Some fast-food contains a chemical that appears to be harmful when ingested.
Researchers from George Washington University conducted a study in which they purchased 64 fast-food items in San Antonio, Texas, from well-known national chains, and found harmful chemicals in a majority of the samples collected. The chemicals found in the food from McDonald’s, Pizza Hut, and Chipotle consisted of phthalates, which have been “linked to endocrine system issues, fertility issues, and a potential increase for learning, attention, and behavioral disorders in children,” they reported.
Currently, the Food and Drug Administration, the governmental body that is responsible for regulating food safety, does not have legal parameters for phthalate concentrations in food, the research team reported. However, the FDA explains on its page, “Phthalate esters (phthalates) are synthetic chemicals with a broad spectrum of uses. Phthalates are found in certain pharmaceutical formulations, primarily as a plasticizer in enteric coatings of solid oral drug products to maintain flexibility, but they also may be used for different functions in other dosage forms. Phthalates also are found in other products for uses such as softeners of plastics, solvents in perfumes, and additives to nail polish, as well as in lubricants and insect repellents.”
The Centers for Disease Control and Prevention (CDC) also offers information on how individuals are exposed. The CDC states, “People are exposed to phthalates by eating and drinking foods that have contacted products containing phthalates. Some exposure can occur from breathing phthalate particles in the air. Children crawl around and touch many things, then put their hands in their mouths. Because of that hand-to-mouth behavior, phthalate particles in dust might be a greater risk for children than for adults. Inside a person’s body, phthalates are converted into breakdown products (metabolites) that quickly leave the body in urine.”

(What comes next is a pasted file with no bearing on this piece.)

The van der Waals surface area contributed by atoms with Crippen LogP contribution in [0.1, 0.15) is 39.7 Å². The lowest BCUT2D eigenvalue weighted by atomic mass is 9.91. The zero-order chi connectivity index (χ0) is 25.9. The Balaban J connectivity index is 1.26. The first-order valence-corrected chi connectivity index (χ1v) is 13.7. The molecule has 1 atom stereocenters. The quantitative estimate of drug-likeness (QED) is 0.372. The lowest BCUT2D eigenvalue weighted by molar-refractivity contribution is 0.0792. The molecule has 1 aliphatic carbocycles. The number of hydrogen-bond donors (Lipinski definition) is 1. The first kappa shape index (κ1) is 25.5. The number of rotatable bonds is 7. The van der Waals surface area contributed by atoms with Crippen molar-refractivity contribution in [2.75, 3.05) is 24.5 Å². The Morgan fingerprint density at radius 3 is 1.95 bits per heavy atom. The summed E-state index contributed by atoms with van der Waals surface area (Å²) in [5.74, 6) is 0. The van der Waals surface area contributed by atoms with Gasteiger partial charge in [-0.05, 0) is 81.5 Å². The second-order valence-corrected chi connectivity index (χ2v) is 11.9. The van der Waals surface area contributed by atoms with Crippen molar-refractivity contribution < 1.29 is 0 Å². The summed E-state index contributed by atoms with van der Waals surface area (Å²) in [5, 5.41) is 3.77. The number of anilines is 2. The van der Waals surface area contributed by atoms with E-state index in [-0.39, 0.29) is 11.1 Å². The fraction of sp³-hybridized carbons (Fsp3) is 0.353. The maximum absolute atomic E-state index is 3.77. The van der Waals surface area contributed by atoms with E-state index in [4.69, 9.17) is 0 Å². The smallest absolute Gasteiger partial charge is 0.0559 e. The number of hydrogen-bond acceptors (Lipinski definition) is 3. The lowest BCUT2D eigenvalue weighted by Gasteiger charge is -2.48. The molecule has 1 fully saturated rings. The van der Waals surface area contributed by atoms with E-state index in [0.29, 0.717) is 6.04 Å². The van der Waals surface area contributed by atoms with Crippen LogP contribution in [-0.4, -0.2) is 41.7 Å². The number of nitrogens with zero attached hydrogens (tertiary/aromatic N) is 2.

“Phthalates,” according to the agency, “affect the reproductive systems of animals” (the effects of which have been studied for years). The health effects on humans from exposures to a low amount of of the chemical is not as clear. It tends to have negative health effects when ingested by mouth or absorbed through the skin in larger amounts.
Interestingly, the CDC also reports that “adult women have higher levels of metabolites measured in urine than do men for those phthalates that are used in soaps, body washes, shampoos, cosmetics, and similar personal care products.” Thus, the chemical is found in many hygiene products and regularly absorbed in that way.
The FDA’s site includes some pharmaceutical industry guidelines on the presence of the chemical in medications and warns of the “potential human health risks associated with exposure to dibutyl phthalate (DBP) and di(2-ethylhexyl) phthalate (DEHP).” The FDA recommends that drugmakers “avoid the use of these two specific phthalates as excipients in CDER-regulated drug and biologic products, including prescription and nonprescription products.” The agency is also expected to respond with a recommendation after the fast-food findings.
“Although the FDA has high safety standards, as new scientific information becomes available, we reevaluate our safety assessments,” said an FDA spokesperson.
McDonald’s diverted blame to its supply chain, responding to the research that, since 2015, it “has prohibited its suppliers from using phthalates in guest packaging and gloves used in our restaurants. As scientific understanding of the ways phthalates are unintentionally introduced into the food system grows, we’ll continue to evaluate and innovate our processes.”